A Christchurch-based environmental consultancy has found swimmability in Horizons Region waterways improved 5 to 8 per cent between 2006 and 2016.
The independent study was by LWP, and commissioned by Horizons Regional Council and the Ministry for the Environment. It was part of the information needed to determine whether progress is being made on government's swimmability targets.
It focused on just two factors that influence swimmability - the sediment that affects water clarity and the presence of the faecal coli form bacteria E.coli.
Other water quality factors, such as nutrient loading and the health of freshwater life, will be looked at in time.
The report found a whole array of changes had contributed to the improvement. Among them were upgrading sewage and factory discharges, fencing and planting waterways and planting the most erodible land.
There was weak but significant evidence that the council's Sustainable Land Use Initiative (SLUI) was making a difference. It uses voluntary farm plans that now cover 500,000ha and have resulted in 14 million trees being planted.
If present progress continues the SLUI will keep 27 per cent of current sediment out of waterways by 2040, councillor David Cotton said.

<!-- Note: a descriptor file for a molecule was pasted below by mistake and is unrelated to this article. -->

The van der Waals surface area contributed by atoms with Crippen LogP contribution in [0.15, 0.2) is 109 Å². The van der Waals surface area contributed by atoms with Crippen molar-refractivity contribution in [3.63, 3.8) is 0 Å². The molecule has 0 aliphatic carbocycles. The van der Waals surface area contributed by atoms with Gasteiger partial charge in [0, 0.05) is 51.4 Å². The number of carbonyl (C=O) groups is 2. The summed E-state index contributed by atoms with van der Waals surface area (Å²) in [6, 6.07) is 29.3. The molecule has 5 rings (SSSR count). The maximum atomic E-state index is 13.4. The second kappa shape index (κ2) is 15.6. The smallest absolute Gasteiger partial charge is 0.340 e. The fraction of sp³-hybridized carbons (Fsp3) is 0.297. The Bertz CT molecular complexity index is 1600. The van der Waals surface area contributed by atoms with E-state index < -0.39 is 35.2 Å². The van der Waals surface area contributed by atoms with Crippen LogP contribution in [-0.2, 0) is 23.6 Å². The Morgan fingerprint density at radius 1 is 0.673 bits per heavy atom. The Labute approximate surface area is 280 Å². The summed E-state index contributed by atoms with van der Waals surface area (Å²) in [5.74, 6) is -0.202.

The evidence that upgrades to sewage and factory discharges are making a difference is stronger. And as old consents are renewed and stronger conditions are imposed, that improvement should continue.
Scientists expect any changes to take years to improve water quality. They have been pleasantly surprised, Mr Cotton said.
Fellow councillor Rachel Keedwell said it was good to see improvements and more factors were moving in the right direction than in the wrong one.
But she said the study was looking at changes over time, rather than the actual state of the water.
"There are still spots that are swimmable less than half of the time."
On Monday the LAWA website advised caution to people swimming at Whanganui's coastal lakes, the Manganui O Te Ao at the Ruatiti Domain, the Mangawhero at two places and the Whanganui at the Town Bridge.
People were being advised not to swim at all in coastal streams, especially the Mowhanau at Kai Iwi Beach, where a long-term notice is in place due to "moderate to high risk of illness".